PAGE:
August 8, 2011

Not sure what to make of this: The Road by Cormac McCarthy [musing time]

There's just one passage of McCarthy's The Road in the first person and I'm really not sure what to make of it! Really neat but it seems very out of place and also contains some breaks in continuity. I have an exam tomorrow in which I want to write about this, I'd love to see what other people think about it! Here is the passage:

The dog that he remembers followed us for two days. I tried to coax it to come but it would not. I made a noose of wire to catch it. There were three cartridges in the pistol. None to spare. She walked away down the road. The boy looked after her and then he looked at me and then he looked at the dog and he began to cry and to beg for the dog's life and I promised I would not hurt the dog. A trellis of a dog with the hide stretched over it. The next day it was gone. That is the dog he remembers. He doesn't remember any little boys.

One interpretation I've read is that the way in which this passage draws attention to itself is to signal the beginning of the man and woman from the end of the novel tracking the protagonist and the boy, and that it is this other man that is narrating the passage. This is a tempting explanation because of the present tense reflexive narration, that it is talking about the past in the present, but when? Because the protagonist of the novel dies. When does he narrate this moment? It's also tempting for me because at no point in the story time of the novel did the protagonist have three bullets in the gun. He had three before the story begins, but I believe his wife shoots herself with one. At the beginning, he has two bullets, but he uses one to shoot one of the "bad guys". So at this point in the novel, he should have one cartridge in the gun, not three.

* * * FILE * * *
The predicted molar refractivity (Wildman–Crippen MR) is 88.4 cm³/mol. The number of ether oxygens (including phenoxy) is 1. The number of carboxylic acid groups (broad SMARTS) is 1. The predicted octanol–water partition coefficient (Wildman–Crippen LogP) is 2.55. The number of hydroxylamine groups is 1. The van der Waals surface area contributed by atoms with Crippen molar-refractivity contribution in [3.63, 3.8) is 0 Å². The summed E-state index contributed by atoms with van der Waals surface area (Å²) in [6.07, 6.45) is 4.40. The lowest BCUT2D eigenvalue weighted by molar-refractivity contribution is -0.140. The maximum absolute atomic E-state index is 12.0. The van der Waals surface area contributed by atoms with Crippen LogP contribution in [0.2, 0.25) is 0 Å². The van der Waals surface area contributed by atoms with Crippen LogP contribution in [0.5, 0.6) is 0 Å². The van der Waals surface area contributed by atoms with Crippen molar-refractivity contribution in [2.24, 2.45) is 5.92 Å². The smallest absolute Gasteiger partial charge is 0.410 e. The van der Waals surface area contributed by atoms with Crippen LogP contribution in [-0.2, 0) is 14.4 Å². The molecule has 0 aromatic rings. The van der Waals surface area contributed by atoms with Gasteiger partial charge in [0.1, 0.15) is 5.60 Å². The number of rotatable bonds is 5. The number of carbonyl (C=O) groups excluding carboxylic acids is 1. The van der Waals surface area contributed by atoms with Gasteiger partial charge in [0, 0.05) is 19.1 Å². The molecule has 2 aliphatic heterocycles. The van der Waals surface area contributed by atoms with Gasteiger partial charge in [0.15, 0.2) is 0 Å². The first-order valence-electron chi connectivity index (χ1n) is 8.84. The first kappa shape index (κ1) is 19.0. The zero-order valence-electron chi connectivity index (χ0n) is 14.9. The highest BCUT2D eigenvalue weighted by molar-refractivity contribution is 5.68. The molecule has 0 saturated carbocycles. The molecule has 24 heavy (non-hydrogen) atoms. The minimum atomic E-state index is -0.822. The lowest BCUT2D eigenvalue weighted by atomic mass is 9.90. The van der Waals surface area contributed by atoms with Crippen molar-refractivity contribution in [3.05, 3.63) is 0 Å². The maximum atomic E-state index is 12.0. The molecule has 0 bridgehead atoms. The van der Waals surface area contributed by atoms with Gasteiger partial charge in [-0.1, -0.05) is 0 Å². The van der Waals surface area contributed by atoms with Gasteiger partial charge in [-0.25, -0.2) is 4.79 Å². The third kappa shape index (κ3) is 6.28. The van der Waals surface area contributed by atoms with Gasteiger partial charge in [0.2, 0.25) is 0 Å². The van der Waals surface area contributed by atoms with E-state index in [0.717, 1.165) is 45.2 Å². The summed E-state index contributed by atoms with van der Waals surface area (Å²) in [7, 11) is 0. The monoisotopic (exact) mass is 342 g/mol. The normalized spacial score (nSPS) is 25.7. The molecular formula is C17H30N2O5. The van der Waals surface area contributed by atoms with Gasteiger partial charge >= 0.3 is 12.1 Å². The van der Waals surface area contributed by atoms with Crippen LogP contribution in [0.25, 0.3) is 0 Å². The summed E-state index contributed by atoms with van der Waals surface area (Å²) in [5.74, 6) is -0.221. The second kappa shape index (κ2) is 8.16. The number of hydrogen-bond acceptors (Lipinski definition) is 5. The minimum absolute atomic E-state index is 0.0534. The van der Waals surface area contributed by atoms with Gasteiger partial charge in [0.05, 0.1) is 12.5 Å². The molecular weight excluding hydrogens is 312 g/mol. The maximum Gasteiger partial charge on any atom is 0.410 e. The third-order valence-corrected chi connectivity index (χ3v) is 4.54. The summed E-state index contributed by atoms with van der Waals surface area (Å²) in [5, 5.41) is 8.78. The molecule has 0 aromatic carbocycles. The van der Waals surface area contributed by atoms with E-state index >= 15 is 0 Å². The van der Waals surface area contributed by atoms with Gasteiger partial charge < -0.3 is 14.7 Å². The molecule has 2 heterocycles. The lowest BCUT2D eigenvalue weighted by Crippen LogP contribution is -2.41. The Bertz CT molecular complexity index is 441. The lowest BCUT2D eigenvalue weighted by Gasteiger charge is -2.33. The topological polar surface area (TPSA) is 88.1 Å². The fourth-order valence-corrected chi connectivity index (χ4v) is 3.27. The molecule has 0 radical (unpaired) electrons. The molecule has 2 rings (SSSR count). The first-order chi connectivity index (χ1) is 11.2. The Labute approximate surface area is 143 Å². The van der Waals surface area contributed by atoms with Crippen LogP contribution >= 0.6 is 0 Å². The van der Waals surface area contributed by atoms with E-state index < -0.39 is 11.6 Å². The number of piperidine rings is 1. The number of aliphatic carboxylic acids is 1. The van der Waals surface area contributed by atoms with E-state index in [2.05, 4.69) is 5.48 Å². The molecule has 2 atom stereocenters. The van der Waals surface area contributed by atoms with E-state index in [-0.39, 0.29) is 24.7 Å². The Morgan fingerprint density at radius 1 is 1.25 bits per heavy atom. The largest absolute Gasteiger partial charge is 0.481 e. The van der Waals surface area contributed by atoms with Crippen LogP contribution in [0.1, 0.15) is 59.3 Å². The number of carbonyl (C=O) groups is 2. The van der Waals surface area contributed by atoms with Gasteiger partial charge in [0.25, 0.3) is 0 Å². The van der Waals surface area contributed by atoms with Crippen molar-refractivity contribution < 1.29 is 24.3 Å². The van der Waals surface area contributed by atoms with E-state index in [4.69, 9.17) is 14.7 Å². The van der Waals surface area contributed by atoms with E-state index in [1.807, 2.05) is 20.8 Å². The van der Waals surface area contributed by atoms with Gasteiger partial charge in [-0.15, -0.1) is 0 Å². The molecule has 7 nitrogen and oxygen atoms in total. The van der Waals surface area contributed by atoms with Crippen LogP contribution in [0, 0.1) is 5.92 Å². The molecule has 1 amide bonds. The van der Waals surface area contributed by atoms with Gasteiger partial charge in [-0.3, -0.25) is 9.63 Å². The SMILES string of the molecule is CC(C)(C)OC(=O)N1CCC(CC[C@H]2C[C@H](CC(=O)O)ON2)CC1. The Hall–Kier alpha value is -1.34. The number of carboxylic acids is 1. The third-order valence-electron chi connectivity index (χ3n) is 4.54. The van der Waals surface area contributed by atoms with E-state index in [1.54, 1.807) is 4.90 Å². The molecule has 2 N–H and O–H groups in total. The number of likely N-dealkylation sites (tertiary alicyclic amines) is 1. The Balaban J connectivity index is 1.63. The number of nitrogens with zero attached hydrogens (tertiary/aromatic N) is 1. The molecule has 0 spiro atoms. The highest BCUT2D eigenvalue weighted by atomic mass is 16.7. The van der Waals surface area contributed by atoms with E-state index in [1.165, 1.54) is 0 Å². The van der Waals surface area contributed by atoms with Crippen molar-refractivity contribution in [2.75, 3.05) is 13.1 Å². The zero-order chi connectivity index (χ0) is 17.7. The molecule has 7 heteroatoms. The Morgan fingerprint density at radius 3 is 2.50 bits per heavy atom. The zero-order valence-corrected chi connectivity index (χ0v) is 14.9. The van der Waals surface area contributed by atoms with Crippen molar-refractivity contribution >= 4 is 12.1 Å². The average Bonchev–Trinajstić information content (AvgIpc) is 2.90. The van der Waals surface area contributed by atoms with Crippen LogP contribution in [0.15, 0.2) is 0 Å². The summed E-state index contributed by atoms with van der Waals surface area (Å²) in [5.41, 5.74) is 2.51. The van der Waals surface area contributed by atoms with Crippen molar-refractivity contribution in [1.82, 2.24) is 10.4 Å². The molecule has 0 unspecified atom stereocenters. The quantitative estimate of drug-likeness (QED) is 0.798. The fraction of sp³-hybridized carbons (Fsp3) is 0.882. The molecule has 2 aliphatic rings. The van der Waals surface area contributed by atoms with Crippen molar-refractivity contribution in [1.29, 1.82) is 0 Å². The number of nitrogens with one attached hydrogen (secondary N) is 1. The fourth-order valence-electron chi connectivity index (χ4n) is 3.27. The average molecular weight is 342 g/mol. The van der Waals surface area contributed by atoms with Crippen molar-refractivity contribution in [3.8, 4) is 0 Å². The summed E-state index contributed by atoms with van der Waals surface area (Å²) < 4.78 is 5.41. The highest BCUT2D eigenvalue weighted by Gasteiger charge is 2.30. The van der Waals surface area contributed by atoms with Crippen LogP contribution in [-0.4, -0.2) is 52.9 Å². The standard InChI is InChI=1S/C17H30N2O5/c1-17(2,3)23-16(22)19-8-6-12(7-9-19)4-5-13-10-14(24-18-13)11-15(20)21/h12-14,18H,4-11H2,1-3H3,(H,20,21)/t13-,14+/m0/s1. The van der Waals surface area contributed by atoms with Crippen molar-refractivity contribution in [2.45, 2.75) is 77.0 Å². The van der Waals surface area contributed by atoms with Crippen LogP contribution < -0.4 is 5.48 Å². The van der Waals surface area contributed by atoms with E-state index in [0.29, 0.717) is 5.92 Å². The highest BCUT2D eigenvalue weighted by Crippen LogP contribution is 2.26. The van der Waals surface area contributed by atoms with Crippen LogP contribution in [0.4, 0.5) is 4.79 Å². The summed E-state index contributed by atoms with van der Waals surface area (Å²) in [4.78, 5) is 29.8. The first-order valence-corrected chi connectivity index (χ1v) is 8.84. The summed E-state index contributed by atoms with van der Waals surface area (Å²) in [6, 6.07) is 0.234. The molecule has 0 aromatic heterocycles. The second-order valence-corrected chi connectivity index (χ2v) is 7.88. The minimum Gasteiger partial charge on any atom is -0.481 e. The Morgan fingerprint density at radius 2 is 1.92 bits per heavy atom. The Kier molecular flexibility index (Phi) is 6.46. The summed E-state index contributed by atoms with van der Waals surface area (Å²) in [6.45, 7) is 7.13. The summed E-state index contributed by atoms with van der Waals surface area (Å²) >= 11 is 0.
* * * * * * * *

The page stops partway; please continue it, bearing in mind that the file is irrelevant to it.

On the other hand, the boy looks up at the narrator of the passage and begs for the dogs life. This passage occurs right after the boy sees the dog in the town as well as a little boy. Assuming we're talking about the same dog and the same little boy, it would have to be his father that says "I promised I would not hurt the dog."

Some people think the woman from the end of the book is referenced here, but I think it's just surprise to find the dog referred to as "she": "She walked away down the road." There's no reason this she can't be the dog.

Anyone have any thoughts? Please post even if you find this a year from now - my exam being past-tense has no baring on my curiosity over this enigma!

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